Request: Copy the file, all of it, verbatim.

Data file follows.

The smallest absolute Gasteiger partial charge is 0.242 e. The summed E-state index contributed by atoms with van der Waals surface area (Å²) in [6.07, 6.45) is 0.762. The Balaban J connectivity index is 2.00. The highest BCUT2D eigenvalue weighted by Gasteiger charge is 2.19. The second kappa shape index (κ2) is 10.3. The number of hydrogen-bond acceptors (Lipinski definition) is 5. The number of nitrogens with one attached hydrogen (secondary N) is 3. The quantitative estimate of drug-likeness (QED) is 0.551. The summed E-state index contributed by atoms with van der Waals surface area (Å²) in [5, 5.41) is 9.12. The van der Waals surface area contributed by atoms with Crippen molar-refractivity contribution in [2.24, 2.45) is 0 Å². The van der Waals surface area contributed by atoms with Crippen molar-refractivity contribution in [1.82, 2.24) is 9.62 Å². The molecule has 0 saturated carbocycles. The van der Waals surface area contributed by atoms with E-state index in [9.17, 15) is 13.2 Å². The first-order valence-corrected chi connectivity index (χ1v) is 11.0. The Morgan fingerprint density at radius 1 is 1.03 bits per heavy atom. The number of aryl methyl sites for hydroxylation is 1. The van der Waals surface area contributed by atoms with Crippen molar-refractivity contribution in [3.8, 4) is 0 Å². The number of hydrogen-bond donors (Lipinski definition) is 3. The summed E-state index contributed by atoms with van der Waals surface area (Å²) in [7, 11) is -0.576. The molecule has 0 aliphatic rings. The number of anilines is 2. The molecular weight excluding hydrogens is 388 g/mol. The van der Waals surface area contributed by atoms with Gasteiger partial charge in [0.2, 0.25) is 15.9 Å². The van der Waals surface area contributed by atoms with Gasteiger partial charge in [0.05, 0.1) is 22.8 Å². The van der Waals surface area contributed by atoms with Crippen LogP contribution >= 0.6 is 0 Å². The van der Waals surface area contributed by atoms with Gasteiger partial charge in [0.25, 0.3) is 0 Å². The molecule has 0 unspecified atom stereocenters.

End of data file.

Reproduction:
The smallest absolute Gasteiger partial charge is 0.242 e. The summed E-state index contributed by atoms with van der Waals surface area (Å²) in [6.07, 6.45) is 0.762. The Balaban J connectivity index is 2.00. The highest BCUT2D eigenvalue weighted by Gasteiger charge is 2.19. The second kappa shape index (κ2) is 10.3. The number of hydrogen-bond acceptors (Lipinski definition) is 5. The number of nitrogens with one attached hydrogen (secondary N) is 3. The quantitative estimate of drug-likeness (QED) is 0.551. The summed E-state index contributed by atoms with van der Waals surface area (Å²) in [5, 5.41) is 9.12. The van der Waals surface area contributed by atoms with Crippen molar-refractivity contribution in [2.24, 2.45) is 0 Å². The van der Waals surface area contributed by atoms with Crippen molar-refractivity contribution in [1.82, 2.24) is 9.62 Å². The molecule has 0 saturated carbocycles. The van der Waals surface area contributed by atoms with E-state index in [9.17, 15) is 13.2 Å². The first-order valence-corrected chi connectivity index (χ1v) is 11.0. The Morgan fingerprint density at radius 1 is 1.03 bits per heavy atom. The number of aryl methyl sites for hydroxylation is 1. The van der Waals surface area contributed by atoms with Crippen molar-refractivity contribution in [3.8, 4) is 0 Å². The number of hydrogen-bond donors (Lipinski definition) is 3. The summed E-state index contributed by atoms with van der Waals surface area (Å²) in [7, 11) is -0.576. The molecule has 0 aliphatic rings. The number of anilines is 2. The molecular weight excluding hydrogens is 388 g/mol. The van der Waals surface area contributed by atoms with Gasteiger partial charge in [0.2, 0.25) is 15.9 Å². The van der Waals surface area contributed by atoms with Gasteiger partial charge in [0.05, 0.1) is 22.8 Å². The van der Waals surface area contributed by atoms with Crippen LogP contribution >= 0.6 is 0 Å². The van der Waals surface area contributed by atoms with Gasteiger partial charge in [0.25, 0.3) is 0 Å². The molecule has 0 unspecified atom stereocenters.